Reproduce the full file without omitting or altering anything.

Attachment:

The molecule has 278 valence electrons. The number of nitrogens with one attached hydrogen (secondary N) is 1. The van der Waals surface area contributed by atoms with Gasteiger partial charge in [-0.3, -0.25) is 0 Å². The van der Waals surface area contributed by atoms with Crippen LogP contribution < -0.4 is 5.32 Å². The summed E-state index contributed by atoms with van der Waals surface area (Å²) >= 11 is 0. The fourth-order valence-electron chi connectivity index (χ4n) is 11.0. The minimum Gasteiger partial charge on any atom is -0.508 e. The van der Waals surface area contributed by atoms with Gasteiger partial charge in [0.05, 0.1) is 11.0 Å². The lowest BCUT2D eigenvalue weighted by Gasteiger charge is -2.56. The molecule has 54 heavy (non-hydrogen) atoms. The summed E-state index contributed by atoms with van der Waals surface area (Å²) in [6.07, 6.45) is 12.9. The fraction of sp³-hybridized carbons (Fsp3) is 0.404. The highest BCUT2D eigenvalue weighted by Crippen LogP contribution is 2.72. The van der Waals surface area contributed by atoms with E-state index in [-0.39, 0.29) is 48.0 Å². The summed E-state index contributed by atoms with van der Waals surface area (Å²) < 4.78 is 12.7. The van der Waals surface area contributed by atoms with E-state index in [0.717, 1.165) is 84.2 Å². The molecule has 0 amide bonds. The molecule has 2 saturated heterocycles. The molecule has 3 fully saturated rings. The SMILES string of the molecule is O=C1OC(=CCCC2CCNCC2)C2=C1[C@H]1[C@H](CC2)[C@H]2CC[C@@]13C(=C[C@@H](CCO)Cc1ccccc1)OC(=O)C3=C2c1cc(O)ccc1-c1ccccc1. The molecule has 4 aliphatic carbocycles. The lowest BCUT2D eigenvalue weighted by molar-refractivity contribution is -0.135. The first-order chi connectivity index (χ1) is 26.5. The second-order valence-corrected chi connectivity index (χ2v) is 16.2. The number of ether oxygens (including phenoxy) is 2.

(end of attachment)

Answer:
The molecule has 278 valence electrons. The number of nitrogens with one attached hydrogen (secondary N) is 1. The van der Waals surface area contributed by atoms with Gasteiger partial charge in [-0.3, -0.25) is 0 Å². The van der Waals surface area contributed by atoms with Crippen LogP contribution < -0.4 is 5.32 Å². The summed E-state index contributed by atoms with van der Waals surface area (Å²) >= 11 is 0. The fourth-order valence-electron chi connectivity index (χ4n) is 11.0. The minimum Gasteiger partial charge on any atom is -0.508 e. The van der Waals surface area contributed by atoms with Gasteiger partial charge in [0.05, 0.1) is 11.0 Å². The lowest BCUT2D eigenvalue weighted by Gasteiger charge is -2.56. The molecule has 54 heavy (non-hydrogen) atoms. The summed E-state index contributed by atoms with van der Waals surface area (Å²) in [6.07, 6.45) is 12.9. The fraction of sp³-hybridized carbons (Fsp3) is 0.404. The highest BCUT2D eigenvalue weighted by Crippen LogP contribution is 2.72. The van der Waals surface area contributed by atoms with E-state index in [-0.39, 0.29) is 48.0 Å². The summed E-state index contributed by atoms with van der Waals surface area (Å²) < 4.78 is 12.7. The van der Waals surface area contributed by atoms with E-state index in [0.717, 1.165) is 84.2 Å². The molecule has 0 amide bonds. The molecule has 2 saturated heterocycles. The molecule has 3 fully saturated rings. The SMILES string of the molecule is O=C1OC(=CCCC2CCNCC2)C2=C1[C@H]1[C@H](CC2)[C@H]2CC[C@@]13C(=C[C@@H](CCO)Cc1ccccc1)OC(=O)C3=C2c1cc(O)ccc1-c1ccccc1. The molecule has 4 aliphatic carbocycles. The lowest BCUT2D eigenvalue weighted by molar-refractivity contribution is -0.135. The first-order chi connectivity index (χ1) is 26.5. The second-order valence-corrected chi connectivity index (χ2v) is 16.2. The number of ether oxygens (including phenoxy) is 2.